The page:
The Civil War Memorial Grove pays tribute to the thousands of men who lost their lives in the American Civil War.
The Grove was originally planted with trees from the Manassas, Harpers Ferry, Savannah, Five Forks, Yellow Tavern, and Vicksburg battlefields. Some trees came from other Civil War-related sites, including the tombs of Presidents McKinley and Lincoln.
The idea for the Memorial Grove dates to 1896, 31 years after the Confederate Army’s surrender marked the end of the American Civil War. Mrs. Eliza Waggoner and the Ladies of the Grand Army of the Republic, an organization of veterans’ wives and daughters, led the effort to create the memorial. Although California had sided with the Union Army, they felt the grove should represent all those who fought in the four-year war. Their concept was a living memorial featuring trees from important battlefields and other sites connected to the war.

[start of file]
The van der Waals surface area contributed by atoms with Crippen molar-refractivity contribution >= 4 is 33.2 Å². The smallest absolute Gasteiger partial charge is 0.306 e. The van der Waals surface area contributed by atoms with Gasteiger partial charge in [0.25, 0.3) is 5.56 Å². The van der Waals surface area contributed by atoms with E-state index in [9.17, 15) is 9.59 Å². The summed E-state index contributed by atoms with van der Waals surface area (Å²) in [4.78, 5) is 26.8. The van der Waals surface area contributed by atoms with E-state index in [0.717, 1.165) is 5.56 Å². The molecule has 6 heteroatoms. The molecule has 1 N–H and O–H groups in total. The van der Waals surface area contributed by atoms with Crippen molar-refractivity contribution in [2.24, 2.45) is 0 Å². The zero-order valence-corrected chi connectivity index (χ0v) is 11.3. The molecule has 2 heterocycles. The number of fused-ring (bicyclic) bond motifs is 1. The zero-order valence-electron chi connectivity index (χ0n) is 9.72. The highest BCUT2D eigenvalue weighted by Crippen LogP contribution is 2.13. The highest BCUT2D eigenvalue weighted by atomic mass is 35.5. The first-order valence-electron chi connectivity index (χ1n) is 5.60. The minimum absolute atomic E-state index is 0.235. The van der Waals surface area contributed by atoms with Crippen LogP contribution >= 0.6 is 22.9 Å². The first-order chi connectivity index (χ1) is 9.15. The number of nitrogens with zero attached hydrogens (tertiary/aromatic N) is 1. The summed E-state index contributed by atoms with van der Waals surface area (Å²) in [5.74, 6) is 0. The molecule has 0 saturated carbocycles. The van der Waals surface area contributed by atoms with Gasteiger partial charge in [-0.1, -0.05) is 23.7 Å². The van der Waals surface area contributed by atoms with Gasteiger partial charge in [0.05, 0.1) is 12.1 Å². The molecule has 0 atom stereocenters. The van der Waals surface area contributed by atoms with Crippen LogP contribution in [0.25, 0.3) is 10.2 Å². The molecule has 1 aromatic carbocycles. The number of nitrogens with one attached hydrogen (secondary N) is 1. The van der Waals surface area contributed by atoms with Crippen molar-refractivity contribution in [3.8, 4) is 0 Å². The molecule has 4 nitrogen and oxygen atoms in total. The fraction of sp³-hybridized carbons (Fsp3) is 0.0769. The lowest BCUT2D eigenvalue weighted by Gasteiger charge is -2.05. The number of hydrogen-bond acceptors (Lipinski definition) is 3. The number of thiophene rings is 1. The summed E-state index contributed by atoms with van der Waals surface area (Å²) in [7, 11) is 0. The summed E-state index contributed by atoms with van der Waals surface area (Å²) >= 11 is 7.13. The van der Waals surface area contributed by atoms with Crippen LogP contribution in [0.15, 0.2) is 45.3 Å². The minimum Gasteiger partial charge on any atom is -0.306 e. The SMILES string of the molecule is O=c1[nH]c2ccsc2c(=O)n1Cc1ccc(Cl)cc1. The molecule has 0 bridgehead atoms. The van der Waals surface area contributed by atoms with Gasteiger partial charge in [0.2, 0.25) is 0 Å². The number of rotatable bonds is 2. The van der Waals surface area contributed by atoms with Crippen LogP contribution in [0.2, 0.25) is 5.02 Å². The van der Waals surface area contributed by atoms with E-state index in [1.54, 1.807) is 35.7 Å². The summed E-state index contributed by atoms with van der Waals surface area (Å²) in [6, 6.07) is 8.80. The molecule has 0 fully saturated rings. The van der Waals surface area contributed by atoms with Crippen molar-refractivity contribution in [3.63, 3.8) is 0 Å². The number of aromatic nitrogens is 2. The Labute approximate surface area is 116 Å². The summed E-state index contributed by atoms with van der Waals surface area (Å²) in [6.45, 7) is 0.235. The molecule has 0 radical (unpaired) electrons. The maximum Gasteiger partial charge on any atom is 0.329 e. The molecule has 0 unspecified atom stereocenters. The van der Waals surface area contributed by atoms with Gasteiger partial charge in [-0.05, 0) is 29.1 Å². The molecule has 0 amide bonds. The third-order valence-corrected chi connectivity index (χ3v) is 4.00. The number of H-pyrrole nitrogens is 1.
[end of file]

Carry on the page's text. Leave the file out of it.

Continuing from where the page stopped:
The Civil War Memorial Grove was the first monument in Capitol Park. Nearly a year went into planning, fundraising, and assembling trees from around the country. On May 1, 1897, the Grove was dedicated in a ceremony attended by several thousand onlookers. As children waved American flags, Judge Walling, Past Department Commander of the Grand Army of the Republic, shared these words:
At the time of the ceremony, the trees were just saplings, each marked with a tag naming the battlefield from which it came. A sapling from Gettysburg, Pennsylvania stood beside one from Shiloh, Tennessee; a sapling from Lexington, Kentucky next to one from the Wilderness Battlefield in Virginia. In all, 40 different battlefields were represented. At the center stood “a tree of Peace” transplanted from Appomattox, the Virginia town where the Confederate Army surrendered in 1865.
The Civil War was one of the most traumatic periods of American history, dividing families, friends, and neighbors. The Civil War Memorial Grove honors the many soldiers who lost their lives during the Civil War.